If you understand the technique completely, there are rare chances of your line twisting. We suggest that before taking the spinning reel to catch the bass, you try using it on other small fishes to understand the mechanism.
- Easy to use
- Backlashes and line tangles
The spincast reel was invented in the 1940s by the Zero Hour Bomb Company. Over time, there has been a drastic transformation in these reels. It is actually derived from the spinning reel with a bit of difference. Spincast is best suited for handling light fishing jobs that does not require hard drag.
Basically, it is fitted with a plastic cover. The line emerges from the hole at the reel’s front. The working and design are very similar to a spinning reel. However, you will find some prominent distinctions as well.
There is a spool that runs parallel to the rod axis. It is un-rotating during the cast. Instead, the line will unspool as the lure’s weight pulls it free.
In contrast to the spinning reel, this one is easy to use as it does not require the angler to hold the line in place while making a cast. You just have to press the button to cast, and the line will unspool freely.
Another benefit of the spincast reel is that due to the plastic housing covering the line, there are no tangles on the reel, and you can easily pull it back. This will potentially decrease the chances of technical errors in your game. Of course, due to this reason, most beginners prefer spincast reel over any other for their first bass game.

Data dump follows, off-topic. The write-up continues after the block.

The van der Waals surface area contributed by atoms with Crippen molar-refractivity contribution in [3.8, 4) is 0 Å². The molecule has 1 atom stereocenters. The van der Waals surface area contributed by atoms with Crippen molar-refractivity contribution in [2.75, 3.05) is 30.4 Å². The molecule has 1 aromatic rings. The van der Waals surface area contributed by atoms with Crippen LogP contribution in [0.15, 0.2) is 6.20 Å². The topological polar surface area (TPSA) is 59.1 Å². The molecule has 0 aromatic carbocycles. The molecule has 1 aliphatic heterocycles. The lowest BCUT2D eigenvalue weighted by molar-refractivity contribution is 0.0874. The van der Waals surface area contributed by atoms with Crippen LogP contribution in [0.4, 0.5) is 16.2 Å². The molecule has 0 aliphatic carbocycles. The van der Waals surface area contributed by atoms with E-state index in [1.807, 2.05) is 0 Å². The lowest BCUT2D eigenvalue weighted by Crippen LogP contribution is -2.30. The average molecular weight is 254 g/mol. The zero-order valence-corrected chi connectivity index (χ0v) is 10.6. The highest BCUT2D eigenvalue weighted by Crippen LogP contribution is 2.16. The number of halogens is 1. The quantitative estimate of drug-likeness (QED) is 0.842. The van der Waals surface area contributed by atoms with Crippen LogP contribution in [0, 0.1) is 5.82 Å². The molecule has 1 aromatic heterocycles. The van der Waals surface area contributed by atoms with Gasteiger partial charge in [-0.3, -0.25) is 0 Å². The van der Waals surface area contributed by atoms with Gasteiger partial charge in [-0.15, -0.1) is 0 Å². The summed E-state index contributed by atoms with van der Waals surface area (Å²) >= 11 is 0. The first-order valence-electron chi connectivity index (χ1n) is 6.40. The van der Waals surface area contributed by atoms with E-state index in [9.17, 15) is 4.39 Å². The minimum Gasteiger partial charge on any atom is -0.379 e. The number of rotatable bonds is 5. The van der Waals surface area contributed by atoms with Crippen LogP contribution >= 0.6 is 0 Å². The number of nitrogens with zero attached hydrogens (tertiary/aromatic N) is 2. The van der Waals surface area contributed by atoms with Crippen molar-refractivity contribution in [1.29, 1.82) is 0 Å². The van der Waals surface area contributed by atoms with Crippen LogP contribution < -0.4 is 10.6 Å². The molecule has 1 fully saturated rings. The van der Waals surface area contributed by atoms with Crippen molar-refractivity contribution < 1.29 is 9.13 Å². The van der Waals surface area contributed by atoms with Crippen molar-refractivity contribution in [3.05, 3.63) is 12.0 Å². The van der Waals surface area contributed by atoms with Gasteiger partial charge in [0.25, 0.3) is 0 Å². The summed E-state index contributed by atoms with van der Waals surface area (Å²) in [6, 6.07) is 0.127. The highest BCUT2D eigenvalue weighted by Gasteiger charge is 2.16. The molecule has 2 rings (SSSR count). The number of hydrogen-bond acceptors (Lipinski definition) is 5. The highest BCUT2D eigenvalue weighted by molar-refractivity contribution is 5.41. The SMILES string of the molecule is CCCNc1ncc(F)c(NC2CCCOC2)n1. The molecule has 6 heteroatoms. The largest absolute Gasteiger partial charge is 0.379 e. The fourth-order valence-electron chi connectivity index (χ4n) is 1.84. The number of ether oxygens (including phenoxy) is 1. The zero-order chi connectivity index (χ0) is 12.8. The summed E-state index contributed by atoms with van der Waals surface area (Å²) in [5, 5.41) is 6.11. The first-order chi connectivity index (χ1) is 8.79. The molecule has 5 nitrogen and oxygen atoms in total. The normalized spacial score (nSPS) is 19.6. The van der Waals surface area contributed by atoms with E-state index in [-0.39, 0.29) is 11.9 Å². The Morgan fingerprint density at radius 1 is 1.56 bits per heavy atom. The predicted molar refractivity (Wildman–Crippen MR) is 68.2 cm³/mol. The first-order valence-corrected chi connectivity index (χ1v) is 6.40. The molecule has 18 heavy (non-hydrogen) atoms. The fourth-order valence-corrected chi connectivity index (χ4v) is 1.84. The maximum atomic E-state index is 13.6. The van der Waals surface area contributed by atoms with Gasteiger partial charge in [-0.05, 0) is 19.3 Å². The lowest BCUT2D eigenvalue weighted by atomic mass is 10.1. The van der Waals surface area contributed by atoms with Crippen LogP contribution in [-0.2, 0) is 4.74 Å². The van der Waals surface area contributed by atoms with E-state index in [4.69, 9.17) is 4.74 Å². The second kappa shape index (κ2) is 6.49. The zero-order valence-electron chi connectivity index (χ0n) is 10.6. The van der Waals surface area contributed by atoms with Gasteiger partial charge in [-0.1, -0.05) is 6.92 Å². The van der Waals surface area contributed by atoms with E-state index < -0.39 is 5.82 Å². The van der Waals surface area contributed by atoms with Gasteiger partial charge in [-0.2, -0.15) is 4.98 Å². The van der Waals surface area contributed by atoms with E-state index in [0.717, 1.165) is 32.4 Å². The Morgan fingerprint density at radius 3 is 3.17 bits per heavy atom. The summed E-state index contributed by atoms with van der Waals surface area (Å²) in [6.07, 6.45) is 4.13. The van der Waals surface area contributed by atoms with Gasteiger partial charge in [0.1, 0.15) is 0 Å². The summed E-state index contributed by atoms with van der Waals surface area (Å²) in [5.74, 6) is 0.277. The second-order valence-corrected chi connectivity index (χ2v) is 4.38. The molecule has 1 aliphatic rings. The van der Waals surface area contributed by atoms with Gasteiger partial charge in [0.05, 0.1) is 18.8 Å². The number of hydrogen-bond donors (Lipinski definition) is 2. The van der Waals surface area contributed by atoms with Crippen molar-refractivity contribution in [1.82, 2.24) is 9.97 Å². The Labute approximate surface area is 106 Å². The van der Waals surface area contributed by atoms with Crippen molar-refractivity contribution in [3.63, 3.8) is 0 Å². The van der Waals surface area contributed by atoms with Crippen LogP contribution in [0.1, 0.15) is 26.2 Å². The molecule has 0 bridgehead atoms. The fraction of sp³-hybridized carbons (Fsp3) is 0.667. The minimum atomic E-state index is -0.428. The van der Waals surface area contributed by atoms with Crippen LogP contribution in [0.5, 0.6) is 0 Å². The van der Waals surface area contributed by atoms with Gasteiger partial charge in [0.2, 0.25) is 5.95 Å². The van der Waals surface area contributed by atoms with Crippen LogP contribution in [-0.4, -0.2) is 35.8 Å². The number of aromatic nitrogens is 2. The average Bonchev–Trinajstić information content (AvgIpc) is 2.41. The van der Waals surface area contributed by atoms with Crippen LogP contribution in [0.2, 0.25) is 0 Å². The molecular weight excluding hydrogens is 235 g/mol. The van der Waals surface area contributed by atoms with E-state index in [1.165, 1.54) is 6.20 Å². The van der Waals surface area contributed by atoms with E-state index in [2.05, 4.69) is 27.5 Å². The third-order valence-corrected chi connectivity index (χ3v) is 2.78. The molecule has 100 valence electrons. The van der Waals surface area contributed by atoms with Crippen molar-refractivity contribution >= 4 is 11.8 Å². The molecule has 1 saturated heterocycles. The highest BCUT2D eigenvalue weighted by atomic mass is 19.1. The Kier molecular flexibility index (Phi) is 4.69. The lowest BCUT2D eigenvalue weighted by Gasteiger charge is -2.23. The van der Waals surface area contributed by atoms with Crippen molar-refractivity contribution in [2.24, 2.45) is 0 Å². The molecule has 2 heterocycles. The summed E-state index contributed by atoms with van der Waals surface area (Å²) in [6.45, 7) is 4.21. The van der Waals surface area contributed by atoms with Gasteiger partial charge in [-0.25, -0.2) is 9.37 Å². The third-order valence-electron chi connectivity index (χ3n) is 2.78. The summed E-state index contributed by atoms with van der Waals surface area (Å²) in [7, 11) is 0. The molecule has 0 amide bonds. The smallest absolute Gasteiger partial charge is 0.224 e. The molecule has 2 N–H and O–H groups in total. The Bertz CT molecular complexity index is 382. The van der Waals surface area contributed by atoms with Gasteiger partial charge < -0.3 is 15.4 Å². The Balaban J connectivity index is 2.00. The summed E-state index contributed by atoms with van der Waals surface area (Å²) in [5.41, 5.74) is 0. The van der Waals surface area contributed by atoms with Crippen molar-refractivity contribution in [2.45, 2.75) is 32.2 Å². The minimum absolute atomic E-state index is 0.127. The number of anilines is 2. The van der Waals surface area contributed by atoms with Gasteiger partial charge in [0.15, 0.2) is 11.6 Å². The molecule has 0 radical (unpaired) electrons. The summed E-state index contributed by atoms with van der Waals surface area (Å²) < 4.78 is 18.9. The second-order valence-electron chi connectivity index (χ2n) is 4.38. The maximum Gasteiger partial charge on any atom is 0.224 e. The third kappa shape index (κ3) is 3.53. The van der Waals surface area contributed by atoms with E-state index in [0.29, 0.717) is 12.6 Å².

The high-quality spincast reels hardly malfunctions, but there could be a problem of line-twisting. Considering the fact that bass is a bit aggressive fish and gives you a hard time during the game, the additional control rendered by spincast reel is highly appreciable.
You will find it easy to use and quickly add more line capacity with an additional reel. Moreover, due to the lightweight, it is easy to switch left and right-hand orientation. The drawback is that they don’t have high drag ability.
- Usage convenience
- Does not tangles the line
- Less line twisting
- Easy switching from left to right hand orientation
- Does not have high drag ability
The baitcasting reels are very different from the spinning or spincast reels. Technically, this reel is meant for the professionals that have enough practice of using its best techniques.
As far as the design is concerned, it does not have the spool placed parallel to the rod’s axis, but the spool is mounted so that it can sit perpendicularly to the rod. The spool is located on top of the rod.
Unlike its counterparts, the baitcasting reel’s spool spin during the cast. This means that your lure has to be heavy in order to pull the line free.
Honestly, the baitcasting reels bring results, but they need a bit of practice to successfully catch a fish like bass.